diets higher in protein than the worthless and outdated 

Myth #2 "High protein diets are bad for you" 

So the average person reads the above information on the 
protein needs and benefits of a high protein diet but 
remembers in the back of their mind another myth about 
high protein intakes. "I thought high protein diets are bad 
for the kidneys and will give you osteoporosis! " they 
exclaim with conviction and indignation. So what are the 
medical facts behind these claims and why do so many 
people, including some medical professionals and 
nutritionists, still believe it? 

For starters, the negative health claims of the high 
protein diet on kidney function is based on information 
gathered from people who have preexisting kidney 
problems. You see one of the jobs of the kidneys is the 
excretion of urea (generally a non toxic compound) that 
is formed from ammonia (a very toxic compound) which 
comes from the protein in our diets. People with serious 
kidney problems have trouble excreting the urea placing 
more stress on the kidneys and so the logic goes that a 
high protein diet must be hard on the kidneys for healthy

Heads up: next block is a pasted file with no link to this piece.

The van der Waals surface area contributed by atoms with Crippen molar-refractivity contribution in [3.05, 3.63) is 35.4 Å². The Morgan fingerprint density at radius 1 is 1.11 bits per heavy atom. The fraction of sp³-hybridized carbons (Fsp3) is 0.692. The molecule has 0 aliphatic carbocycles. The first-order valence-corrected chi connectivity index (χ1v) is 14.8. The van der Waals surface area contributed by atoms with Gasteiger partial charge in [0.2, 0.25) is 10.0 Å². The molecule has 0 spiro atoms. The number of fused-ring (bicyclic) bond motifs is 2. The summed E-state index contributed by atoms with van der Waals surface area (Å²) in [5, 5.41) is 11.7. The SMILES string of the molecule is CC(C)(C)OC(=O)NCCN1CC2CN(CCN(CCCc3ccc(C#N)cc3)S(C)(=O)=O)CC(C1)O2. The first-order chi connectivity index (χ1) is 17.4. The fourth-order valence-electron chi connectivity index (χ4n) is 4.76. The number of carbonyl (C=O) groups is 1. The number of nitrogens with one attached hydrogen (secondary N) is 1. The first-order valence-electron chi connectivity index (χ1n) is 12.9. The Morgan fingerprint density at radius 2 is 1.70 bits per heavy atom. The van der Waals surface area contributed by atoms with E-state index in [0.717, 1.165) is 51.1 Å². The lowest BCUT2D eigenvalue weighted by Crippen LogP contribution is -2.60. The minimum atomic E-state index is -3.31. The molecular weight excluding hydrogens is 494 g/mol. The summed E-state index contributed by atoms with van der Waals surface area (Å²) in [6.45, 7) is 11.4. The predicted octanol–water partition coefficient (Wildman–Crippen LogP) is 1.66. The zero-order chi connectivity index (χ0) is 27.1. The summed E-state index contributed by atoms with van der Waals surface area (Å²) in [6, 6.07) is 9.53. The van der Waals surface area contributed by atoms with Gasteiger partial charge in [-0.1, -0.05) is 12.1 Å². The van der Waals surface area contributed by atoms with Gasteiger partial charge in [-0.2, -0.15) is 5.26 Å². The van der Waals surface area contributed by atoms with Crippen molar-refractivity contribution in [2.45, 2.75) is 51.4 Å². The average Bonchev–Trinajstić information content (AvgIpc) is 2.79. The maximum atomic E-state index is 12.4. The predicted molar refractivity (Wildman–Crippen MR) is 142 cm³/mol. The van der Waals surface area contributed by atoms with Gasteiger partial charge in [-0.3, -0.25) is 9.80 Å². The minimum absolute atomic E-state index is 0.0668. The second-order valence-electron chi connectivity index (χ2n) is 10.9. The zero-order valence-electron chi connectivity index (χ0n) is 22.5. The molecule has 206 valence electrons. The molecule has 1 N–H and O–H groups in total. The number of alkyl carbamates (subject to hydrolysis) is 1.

athletes also. 

Now for the medical and scientific facts. There is not a single 
scientific study published in a reputable peer - reviewed 
journal using healthy adults with normal kidney function that 
has shown any kidney dysfunction what so ever from a high 
protein diet. Not one of the studies done with healthy athletes 
that I mentioned above, or other research I have read, has 
shown any kidney abnormalities at all. Furthermore, animals 
studies done using high protein diets also fail to show any 
kidney dysfunction in healthy animals. 

Now don't forget, in the real world, where millions of athletes 
have been following high protein diets for decades, there has 
never been a case of kidney failure in a healthy athlete that 
was determined to have been caused solely by a high 
protein diet. If the high protein diet was indeed putting undo 
stress on our kidneys, we would have seen many cases of 
kidney abnormalities, but we don't nor will we. From a 
personal perspective as a trainer for many top athletes from 
various sports, I have known bodybuilders eating 
considerably more than the above research recommends 
(above 600 grams a day) who showed no kidney dysfunction 
or kidney problems and I personally read the damn blood 
tests! Bottom line? 1-1.5 grams or protein per pound of 
bodyweight will have absolutely no ill effects on the kidney 
function of a healthy athlete, period. Now of course too much 
of anything can be harmful and I suppose it's possible a 
healthy person could eat enough protein over a long enough 
period of time to effect kidney function, but it is very unlikely
and has yet to be shown in the scientific literature in healthy 

So what about the osteoporosis claim? That's a bit more 
complicated but the conclusion is the same. The pathology 
of osteoporosis involves a combination of many risk factors